From San Marco, head to Cannaregio, Venice’s largest district which is home to Ca d’Oro, a well-known palace on the Grand Canal with a Vaporetto stop of the same name. It’s also where you’ll find ‘the world’s most beautiful bookstore’, Libreria Acqua Alta. If you’re looking for a hotel in this area, you’ll find petite five-star boutique Ca’ Sagredo, a fan favorite. If you came in by train, you’ll recognize some landmarks as the station sits within the Cannaregio district. Continuing on, you’ll hit San Polo and Santa Croce. San Polo is home to the famous Rialto Market which is a great stop for fresh produce and for food-focused gifts, plus it’s where you’ll find the Scuola Grande di San Rocco and The Basilica dei Frari that I mentioned above.
Dorsoduro is an artsy and academic area, home to a university, the Peggy Guggenheim Collection (good for modern art lovers), and dell’Academia for Venetian art. Dorsoduro brings a youthful vibe and is home to some good restaurants for long lunches, an afternoon aperitivo, or a more fine-dining evening affair. Lastly, Castello sits adjacent to San Marco and represents one of Venice’s quieter areas, an escape from the crowds of San Marco in the summertime. A few beloved restaurants sit in Castello (not far from San Marco) including Al Covo and Corte Sconta.
Enjoy an Authentic Gondola Ride
If you’ve visited Venice before, you’ve likely done the classic Grand Canal gondola ride, and that’s totally okay! For round two, the idea of forking over €80+ for the same touristed circuit may be hard to swallow but what about switching it up to enjoy a less-trafficked waterway? In San Polo, right in front of the Basica de Frari (mentioned above), you’ll find a gondolier stand where one of the more authentic routes can be enjoyed. Our concierge at the Gritti Palace recommended it to take in sights slightly less seen from the water.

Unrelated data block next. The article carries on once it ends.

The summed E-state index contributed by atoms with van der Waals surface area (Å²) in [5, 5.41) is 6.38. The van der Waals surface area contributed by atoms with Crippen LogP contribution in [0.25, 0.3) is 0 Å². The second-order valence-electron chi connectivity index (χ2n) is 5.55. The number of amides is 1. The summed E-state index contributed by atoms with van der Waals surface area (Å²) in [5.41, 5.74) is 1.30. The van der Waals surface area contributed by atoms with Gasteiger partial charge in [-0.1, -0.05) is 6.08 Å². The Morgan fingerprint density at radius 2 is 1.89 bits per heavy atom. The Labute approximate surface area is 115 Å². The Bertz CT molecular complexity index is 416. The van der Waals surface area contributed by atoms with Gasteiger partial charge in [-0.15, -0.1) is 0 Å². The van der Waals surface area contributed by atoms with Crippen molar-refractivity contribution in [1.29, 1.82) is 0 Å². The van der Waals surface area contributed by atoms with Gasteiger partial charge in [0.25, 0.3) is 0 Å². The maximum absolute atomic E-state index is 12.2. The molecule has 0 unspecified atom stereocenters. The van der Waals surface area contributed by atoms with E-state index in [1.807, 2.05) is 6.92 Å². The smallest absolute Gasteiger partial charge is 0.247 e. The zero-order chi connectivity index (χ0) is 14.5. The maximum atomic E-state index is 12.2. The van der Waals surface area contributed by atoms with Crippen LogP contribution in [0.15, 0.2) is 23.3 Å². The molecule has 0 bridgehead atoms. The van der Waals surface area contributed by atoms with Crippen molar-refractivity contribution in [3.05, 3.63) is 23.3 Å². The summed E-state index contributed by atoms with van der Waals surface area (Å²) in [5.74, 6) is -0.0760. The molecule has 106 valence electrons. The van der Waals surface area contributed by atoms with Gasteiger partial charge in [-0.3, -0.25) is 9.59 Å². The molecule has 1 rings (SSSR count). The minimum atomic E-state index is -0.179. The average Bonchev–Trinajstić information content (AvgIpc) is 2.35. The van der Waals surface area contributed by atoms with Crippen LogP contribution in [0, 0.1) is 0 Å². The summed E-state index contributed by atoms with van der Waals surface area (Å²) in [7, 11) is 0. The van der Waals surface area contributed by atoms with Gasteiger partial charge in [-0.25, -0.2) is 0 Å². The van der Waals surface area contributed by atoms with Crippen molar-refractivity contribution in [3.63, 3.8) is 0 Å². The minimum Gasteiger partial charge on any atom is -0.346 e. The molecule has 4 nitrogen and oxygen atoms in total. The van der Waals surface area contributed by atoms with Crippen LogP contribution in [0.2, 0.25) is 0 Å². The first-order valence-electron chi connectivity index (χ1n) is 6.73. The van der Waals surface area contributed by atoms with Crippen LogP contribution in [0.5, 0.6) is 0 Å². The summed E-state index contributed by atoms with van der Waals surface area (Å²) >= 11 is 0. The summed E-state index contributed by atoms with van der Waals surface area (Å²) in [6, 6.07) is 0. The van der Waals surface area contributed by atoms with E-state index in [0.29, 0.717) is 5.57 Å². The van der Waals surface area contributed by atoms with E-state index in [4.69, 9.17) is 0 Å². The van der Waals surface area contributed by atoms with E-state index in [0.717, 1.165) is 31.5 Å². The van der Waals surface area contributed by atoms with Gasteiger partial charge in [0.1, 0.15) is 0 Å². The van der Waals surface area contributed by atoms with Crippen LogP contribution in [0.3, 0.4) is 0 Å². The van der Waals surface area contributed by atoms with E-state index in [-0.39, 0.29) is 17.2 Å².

Delve into Venice’s Food Scene
I talked a bit about the food scene in my post detailing two days in Venice, including our experience with EatWith in Venice, which was a super memorable experience. Venice’s food scene is something I find flies under the radar in a major way. When we think of Italy’s great food cities and regions, Venice generally fails to be a talking point. We know it for its fabulous architecture, incredible history, beautiful art, and overall unique landscape, but if you were prompted to discuss Venetian food… well, what exactly is it? Venice is a city on the water, so it should come as no surprise that the food here is sea-centered, which means you’ll find lots of octopus, fresh fish, and the ever-present baccalà (baccalà mantecato, creamed cod, is a staple on local menus). You can sit down for a traditional multi-course meal or if you’re more of a grazer, you can opt for Venetian cicchetti, which is Venice’s answer to San Sebastian’s pintxos. Grab a bite or two paired with a drink and continue onward; the perfect dining method for a city food crawl (I have yet to do this but it’s in my future).
As far as beverages go, you’ll find wines from the Veneto region which are often prominently featured but you’ll also see people walking the streets with Spritzes in hand as the de facto drink of the city (these will typically range from €3 to €6 at a casual streetside spot). Aperol and Campari are classic Spritz options but if you want to go local, try the Select Spritz, which celebrates their local aperitivo, Select, which was born in the Castello district of Venice.
For a proper sitdown meal (not cicchetti), two of my favorite meals from this trip were at Osteria Bancogiro near the Rialto Bridge, and at Lineadombra in Dorsoduro, though we were spoiled with food from start to finish.